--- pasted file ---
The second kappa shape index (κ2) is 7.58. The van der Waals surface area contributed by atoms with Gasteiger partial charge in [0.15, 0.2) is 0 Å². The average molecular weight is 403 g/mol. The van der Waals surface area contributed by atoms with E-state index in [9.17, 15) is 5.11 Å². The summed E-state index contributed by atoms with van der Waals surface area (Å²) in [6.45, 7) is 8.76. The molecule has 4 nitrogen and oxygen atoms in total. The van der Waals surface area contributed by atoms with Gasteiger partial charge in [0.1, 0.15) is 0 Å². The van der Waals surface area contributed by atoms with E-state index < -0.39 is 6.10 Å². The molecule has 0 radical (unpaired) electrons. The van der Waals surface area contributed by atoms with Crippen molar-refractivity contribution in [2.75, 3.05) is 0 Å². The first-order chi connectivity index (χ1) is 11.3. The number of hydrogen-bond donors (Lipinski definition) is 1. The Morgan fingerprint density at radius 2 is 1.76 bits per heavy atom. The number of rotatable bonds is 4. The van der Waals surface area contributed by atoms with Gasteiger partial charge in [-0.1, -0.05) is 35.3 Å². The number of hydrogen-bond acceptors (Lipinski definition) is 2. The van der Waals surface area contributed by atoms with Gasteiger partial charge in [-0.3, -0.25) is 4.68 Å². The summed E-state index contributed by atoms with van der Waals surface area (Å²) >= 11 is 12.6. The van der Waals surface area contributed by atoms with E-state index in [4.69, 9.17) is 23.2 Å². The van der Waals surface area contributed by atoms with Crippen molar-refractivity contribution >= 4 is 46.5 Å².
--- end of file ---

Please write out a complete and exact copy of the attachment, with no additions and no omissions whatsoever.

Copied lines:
The second kappa shape index (κ2) is 7.58. The van der Waals surface area contributed by atoms with Gasteiger partial charge in [0.15, 0.2) is 0 Å². The average molecular weight is 403 g/mol. The van der Waals surface area contributed by atoms with E-state index in [9.17, 15) is 5.11 Å². The summed E-state index contributed by atoms with van der Waals surface area (Å²) in [6.45, 7) is 8.76. The molecule has 4 nitrogen and oxygen atoms in total. The van der Waals surface area contributed by atoms with Gasteiger partial charge in [0.1, 0.15) is 0 Å². The van der Waals surface area contributed by atoms with E-state index < -0.39 is 6.10 Å². The molecule has 0 radical (unpaired) electrons. The van der Waals surface area contributed by atoms with Crippen molar-refractivity contribution in [2.75, 3.05) is 0 Å². The first-order chi connectivity index (χ1) is 11.3. The number of hydrogen-bond donors (Lipinski definition) is 1. The Morgan fingerprint density at radius 2 is 1.76 bits per heavy atom. The number of rotatable bonds is 4. The van der Waals surface area contributed by atoms with Gasteiger partial charge in [-0.1, -0.05) is 35.3 Å². The number of hydrogen-bond acceptors (Lipinski definition) is 2. The van der Waals surface area contributed by atoms with Gasteiger partial charge in [-0.3, -0.25) is 4.68 Å². The summed E-state index contributed by atoms with van der Waals surface area (Å²) >= 11 is 12.6. The van der Waals surface area contributed by atoms with E-state index in [4.69, 9.17) is 23.2 Å². The van der Waals surface area contributed by atoms with Crippen molar-refractivity contribution >= 4 is 46.5 Å².